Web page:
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Effect of mind on brain activity: Evidence from neuroimaging studies of psychotherapy and placebo





Nord J Psychiatry. 2008 Nov 20:1-12. [Epub ahead of print]


Effect of mind on brain activity: Evidence from neuroimaging studies of psychotherapy and placebo effect.


Beauregard M. Departments of Radiology and Psychology, Centre de Recherche en Neuropsychologie et Cognition (CERNEC) and Centre de Recherche en Sciences Neurologiques (CRSN), Universite de Montreal, Montreal (Quebec), Canada.



Mentalistic variables must be considered to reach a correct understanding of the neurophysiological basis of behavior in humans. Confusion regarding the relative importance of neurophysiological and mentalistic variables can lead to important misconceptions about causes and effects in the study of human behavior. In this article, we review neuroimaging studies of the effect of psychotherapy in patients suffering from diverse forms of psychopathology (obsessive-compulsive disorder, panic disorder, unipolar major depressive disorder, spider phobia). We also review neuroimaging studies of the placebo effect in healthy individuals (placebo analgesia, psychostimulant expectation) and patients with Parkinson's disease or unipolar major depressive disorder. Mental functions and processes involved in diverse forms of psychotherapy exert a significant influence on brain activity. With regard to the placebo effect, beliefs and expectations can markedly modulate neurophysiological and neurochemical activity in brain regions involved in perception, movement, pain and various aspects of emotion processing. The findings of the neuroimaging studies reviewed here strongly support the view that the subjective nature and the intentional content of mental processes significantly influence the various levels of brain functioning (e.g. molecular, cellular, neural circuit) and brain plasticity.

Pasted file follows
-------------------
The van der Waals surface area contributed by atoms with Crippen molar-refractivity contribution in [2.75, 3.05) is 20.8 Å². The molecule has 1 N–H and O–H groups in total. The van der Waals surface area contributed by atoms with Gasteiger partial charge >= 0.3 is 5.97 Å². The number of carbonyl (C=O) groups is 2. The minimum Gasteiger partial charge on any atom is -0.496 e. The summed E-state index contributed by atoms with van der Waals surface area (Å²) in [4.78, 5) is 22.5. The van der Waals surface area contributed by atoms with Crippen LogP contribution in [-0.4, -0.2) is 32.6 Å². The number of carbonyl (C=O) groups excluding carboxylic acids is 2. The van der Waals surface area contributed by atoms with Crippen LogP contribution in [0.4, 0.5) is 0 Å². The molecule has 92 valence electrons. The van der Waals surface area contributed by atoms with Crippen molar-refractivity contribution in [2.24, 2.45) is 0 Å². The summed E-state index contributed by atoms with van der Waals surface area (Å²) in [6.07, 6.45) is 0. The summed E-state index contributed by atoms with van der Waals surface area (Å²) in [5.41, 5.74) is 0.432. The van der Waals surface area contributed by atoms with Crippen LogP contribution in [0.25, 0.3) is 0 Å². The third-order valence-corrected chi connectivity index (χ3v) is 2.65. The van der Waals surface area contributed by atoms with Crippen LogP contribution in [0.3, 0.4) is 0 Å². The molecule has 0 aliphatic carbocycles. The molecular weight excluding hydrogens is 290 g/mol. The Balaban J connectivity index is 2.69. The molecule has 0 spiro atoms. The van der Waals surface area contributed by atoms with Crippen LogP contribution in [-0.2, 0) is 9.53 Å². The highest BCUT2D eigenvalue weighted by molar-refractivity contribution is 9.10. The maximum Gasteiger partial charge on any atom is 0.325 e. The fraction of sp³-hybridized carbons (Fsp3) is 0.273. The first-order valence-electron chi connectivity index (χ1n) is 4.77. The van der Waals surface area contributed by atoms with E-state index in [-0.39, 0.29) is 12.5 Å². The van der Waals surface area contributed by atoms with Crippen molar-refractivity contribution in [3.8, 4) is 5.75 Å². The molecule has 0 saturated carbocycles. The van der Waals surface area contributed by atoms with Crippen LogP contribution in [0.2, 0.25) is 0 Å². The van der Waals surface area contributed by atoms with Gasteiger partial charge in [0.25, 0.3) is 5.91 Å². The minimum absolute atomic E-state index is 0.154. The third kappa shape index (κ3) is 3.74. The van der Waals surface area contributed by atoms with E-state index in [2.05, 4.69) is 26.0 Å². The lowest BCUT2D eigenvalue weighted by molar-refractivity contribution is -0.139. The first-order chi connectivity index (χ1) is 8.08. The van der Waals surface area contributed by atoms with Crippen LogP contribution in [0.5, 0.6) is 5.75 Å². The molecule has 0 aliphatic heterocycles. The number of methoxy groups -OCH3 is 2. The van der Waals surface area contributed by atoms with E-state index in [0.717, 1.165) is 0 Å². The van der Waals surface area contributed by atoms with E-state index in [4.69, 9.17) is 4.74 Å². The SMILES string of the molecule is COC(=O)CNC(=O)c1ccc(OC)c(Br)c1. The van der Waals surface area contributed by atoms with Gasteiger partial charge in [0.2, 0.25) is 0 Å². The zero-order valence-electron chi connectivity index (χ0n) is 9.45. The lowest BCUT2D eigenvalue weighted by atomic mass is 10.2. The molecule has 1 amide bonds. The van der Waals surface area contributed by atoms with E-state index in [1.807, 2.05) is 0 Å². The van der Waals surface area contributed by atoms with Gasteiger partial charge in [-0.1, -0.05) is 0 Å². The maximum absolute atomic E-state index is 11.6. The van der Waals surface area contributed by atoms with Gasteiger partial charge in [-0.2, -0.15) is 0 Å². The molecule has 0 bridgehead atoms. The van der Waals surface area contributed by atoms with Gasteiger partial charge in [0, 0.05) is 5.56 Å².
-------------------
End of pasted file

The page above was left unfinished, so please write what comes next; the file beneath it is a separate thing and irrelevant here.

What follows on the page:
PMID: 19023697 [PubMed - as supplied by publisher]










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